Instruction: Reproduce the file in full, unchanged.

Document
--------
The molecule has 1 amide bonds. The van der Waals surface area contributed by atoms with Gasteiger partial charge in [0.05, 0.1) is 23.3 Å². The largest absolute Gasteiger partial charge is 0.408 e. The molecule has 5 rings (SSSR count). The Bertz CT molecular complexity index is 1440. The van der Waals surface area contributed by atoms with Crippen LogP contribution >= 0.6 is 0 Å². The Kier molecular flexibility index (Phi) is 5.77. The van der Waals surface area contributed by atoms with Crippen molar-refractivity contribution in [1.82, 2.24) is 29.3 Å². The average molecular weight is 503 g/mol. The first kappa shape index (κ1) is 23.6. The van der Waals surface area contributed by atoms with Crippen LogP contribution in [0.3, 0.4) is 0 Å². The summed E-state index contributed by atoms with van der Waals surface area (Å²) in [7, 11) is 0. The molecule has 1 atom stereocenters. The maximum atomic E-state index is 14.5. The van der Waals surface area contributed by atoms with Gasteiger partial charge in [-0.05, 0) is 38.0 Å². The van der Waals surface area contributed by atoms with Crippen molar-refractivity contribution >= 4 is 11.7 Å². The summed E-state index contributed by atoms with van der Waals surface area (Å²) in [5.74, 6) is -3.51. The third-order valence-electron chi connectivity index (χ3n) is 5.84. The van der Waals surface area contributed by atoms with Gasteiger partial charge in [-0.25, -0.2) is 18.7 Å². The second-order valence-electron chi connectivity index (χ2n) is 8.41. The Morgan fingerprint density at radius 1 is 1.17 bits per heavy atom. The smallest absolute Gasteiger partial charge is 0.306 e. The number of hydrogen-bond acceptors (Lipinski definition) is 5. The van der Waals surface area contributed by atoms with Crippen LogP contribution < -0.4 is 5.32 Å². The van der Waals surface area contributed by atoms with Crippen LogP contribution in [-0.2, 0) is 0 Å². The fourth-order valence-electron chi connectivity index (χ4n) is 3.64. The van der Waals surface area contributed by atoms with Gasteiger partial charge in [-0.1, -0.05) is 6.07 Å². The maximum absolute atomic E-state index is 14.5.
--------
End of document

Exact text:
The molecule has 1 amide bonds. The van der Waals surface area contributed by atoms with Gasteiger partial charge in [0.05, 0.1) is 23.3 Å². The largest absolute Gasteiger partial charge is 0.408 e. The molecule has 5 rings (SSSR count). The Bertz CT molecular complexity index is 1440. The van der Waals surface area contributed by atoms with Crippen LogP contribution >= 0.6 is 0 Å². The Kier molecular flexibility index (Phi) is 5.77. The van der Waals surface area contributed by atoms with Crippen molar-refractivity contribution in [1.82, 2.24) is 29.3 Å². The average molecular weight is 503 g/mol. The first kappa shape index (κ1) is 23.6. The van der Waals surface area contributed by atoms with Crippen LogP contribution in [0.3, 0.4) is 0 Å². The summed E-state index contributed by atoms with van der Waals surface area (Å²) in [7, 11) is 0. The molecule has 1 atom stereocenters. The maximum atomic E-state index is 14.5. The van der Waals surface area contributed by atoms with Gasteiger partial charge in [-0.05, 0) is 38.0 Å². The van der Waals surface area contributed by atoms with Crippen molar-refractivity contribution >= 4 is 11.7 Å². The summed E-state index contributed by atoms with van der Waals surface area (Å²) in [5.74, 6) is -3.51. The third-order valence-electron chi connectivity index (χ3n) is 5.84. The van der Waals surface area contributed by atoms with Gasteiger partial charge in [-0.25, -0.2) is 18.7 Å². The second-order valence-electron chi connectivity index (χ2n) is 8.41. The Morgan fingerprint density at radius 1 is 1.17 bits per heavy atom. The smallest absolute Gasteiger partial charge is 0.306 e. The number of hydrogen-bond acceptors (Lipinski definition) is 5. The van der Waals surface area contributed by atoms with Crippen LogP contribution < -0.4 is 5.32 Å². The van der Waals surface area contributed by atoms with Crippen LogP contribution in [-0.2, 0) is 0 Å². The fourth-order valence-electron chi connectivity index (χ4n) is 3.64. The van der Waals surface area contributed by atoms with Gasteiger partial charge in [-0.1, -0.05) is 6.07 Å². The maximum absolute atomic E-state index is 14.5.